Paywall UK: Nick Clegg announces tough new regime on visas
Visitors from 'high risk' nations to be asked for deposits of £1,000 or more
Andrew Grice has been Political Editor of The Independent since 1998. He was previously Political Editor of The Sunday Times, where he worked for 10 years, and he has been a Westminster-based journalist since 1982. His column, Inside Politics, appears in The Independent each Saturday.
Friday 22 March 2013
Foreigners visiting Britain from certain countries will have to put up “security bonds” costing thousands of pounds to deter them from overstaying their visas, under new proposals.
Nick Clegg, the Deputy Prime Minister, today announced plans to bring in the Australian-style deposits for visitors from “high risk” countries, to be repaid when they leave the UK.
Although a list of such nations has not yet been drawn up by the UK Border Agency (UKBA), it is expected to include Pakistan, other countries in the Indian sub-continent and some in the Middle East. The move could run into controversy if the list does not include “white Commonwealth” nations.
Mr Clegg, who chairs the Cabinet’s Home Affairs Committee, has asked the Home Office to run a trial “security bonds” scheme by the end of this year. The bonds would cost at least £1,000, rising to as much as several thousand pounds for visitors from the countries deemed to pose the highest risk.
In a speech toughening the Liberal Democrats’ stance on immigration, Mr Clegg said that “visa overstayers” are the major part of UKBA’s enforcement work.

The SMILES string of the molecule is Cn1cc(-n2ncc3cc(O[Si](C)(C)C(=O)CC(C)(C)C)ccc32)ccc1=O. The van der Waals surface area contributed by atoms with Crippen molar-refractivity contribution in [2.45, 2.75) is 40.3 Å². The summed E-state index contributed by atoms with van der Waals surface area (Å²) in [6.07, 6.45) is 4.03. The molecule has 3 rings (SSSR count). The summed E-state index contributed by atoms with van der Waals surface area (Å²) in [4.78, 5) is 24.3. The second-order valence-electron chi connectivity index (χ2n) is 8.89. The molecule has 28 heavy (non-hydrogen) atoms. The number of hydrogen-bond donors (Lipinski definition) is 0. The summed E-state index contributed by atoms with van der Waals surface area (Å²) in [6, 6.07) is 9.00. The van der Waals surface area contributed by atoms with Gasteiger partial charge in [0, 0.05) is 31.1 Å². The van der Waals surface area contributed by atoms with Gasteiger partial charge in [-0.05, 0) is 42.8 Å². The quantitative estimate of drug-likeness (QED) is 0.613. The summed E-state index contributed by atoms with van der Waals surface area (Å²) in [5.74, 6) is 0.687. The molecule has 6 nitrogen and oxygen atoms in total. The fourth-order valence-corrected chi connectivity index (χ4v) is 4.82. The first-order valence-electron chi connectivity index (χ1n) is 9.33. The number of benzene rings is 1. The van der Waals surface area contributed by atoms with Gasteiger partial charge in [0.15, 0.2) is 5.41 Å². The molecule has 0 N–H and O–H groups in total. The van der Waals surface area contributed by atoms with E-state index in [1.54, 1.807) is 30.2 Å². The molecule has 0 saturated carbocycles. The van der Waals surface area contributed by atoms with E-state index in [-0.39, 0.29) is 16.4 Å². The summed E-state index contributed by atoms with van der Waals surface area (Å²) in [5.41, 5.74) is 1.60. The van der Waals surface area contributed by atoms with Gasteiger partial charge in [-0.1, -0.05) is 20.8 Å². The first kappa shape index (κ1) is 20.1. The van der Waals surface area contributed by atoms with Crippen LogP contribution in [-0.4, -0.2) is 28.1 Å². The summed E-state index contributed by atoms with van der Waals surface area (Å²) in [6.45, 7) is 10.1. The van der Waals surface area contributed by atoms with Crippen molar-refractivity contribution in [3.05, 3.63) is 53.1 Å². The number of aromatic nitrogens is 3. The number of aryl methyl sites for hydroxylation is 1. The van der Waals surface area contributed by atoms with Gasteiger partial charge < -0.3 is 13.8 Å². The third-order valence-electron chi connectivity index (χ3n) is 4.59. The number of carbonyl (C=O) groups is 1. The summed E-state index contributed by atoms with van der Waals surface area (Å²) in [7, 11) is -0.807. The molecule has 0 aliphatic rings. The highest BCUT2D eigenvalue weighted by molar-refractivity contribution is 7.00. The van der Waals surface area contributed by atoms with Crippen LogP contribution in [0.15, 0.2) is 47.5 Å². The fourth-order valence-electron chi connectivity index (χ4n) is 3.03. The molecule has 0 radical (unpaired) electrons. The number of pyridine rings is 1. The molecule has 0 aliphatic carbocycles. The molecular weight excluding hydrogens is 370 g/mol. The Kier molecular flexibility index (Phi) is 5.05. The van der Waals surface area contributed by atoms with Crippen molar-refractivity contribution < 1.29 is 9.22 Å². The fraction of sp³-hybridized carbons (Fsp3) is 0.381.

Describing the bonds as a “powerful new tool” he said: “The challenge isn’t just stopping people coming into Britain illegally, it’s about dealing with individuals who come over legitimately but then become illegal once they’re already here.”
Mr Clegg added: “The bonds would need to be well-targeted – so that they don’t unfairly discriminate against particular groups. The amounts would need to be proportionate – we mustn’t penalise legitimate visa applicants who will struggle to get hold of the money.”
The Liberal Democrat leader accepted that visiting Britain to celebrate a family birth, a relative’s graduation, or a wedding, should not become entirely dependent on the ability to pay a bond.
“I would want a system that is welcomed by legitimate visitors. Rather than place a great burden on them – done right this would speed up the application process, giving UKBA greater confidence about people’s intentions, allowing them to make better, faster decisions,” he said.
Mr Clegg has also asked Theresa May, the Home Secretary, to double the maximum fine for unscrupulous employers who hire illegal immigrants as cheap labour. He wants it to rise to £20,000 per illegal worker.
The Liberal Democrats have been seen by some voters as “too soft” on immigration, including some of their natural supporters. In a significant repositioning of his party, Mr Clegg called for a “tolerant Britain” that is “zero-tolerant of abuse”.
“I’m determined we lay the foundations for an immigration system that embodies this nation’s instincts and its values: our openness and tolerance on one hand; our sense of fair play, on the other,” he said. “The Liberal Democrats are at the forefront of that. We want to stay a tolerant Britain, and to that end we will be zero-tolerant of abuse.”
Denying that he is trying to “outflank” the Conservatives or Labour, he insisted there should not be an “arms race of rhetoric” and “low populism” on immigration.
However, a different message on the sensitive issue was given last night by Vince Cable, the Liberal Democrat Business Secretary. In an interview with Parliament’s The House magazine, he attacked the Tories’ target of cutting net migration to less than 100,000 a year, saying it is not the Coalition’s policy.
Mr Cable, who has clashed with Ms May over the target, said it was “unattainable” without “enormous damage” and was only achievable if the Tories “increase the number of British people emigrating”. He said Indian and Chinese people believed the UK had a “Britain is closed” sign.
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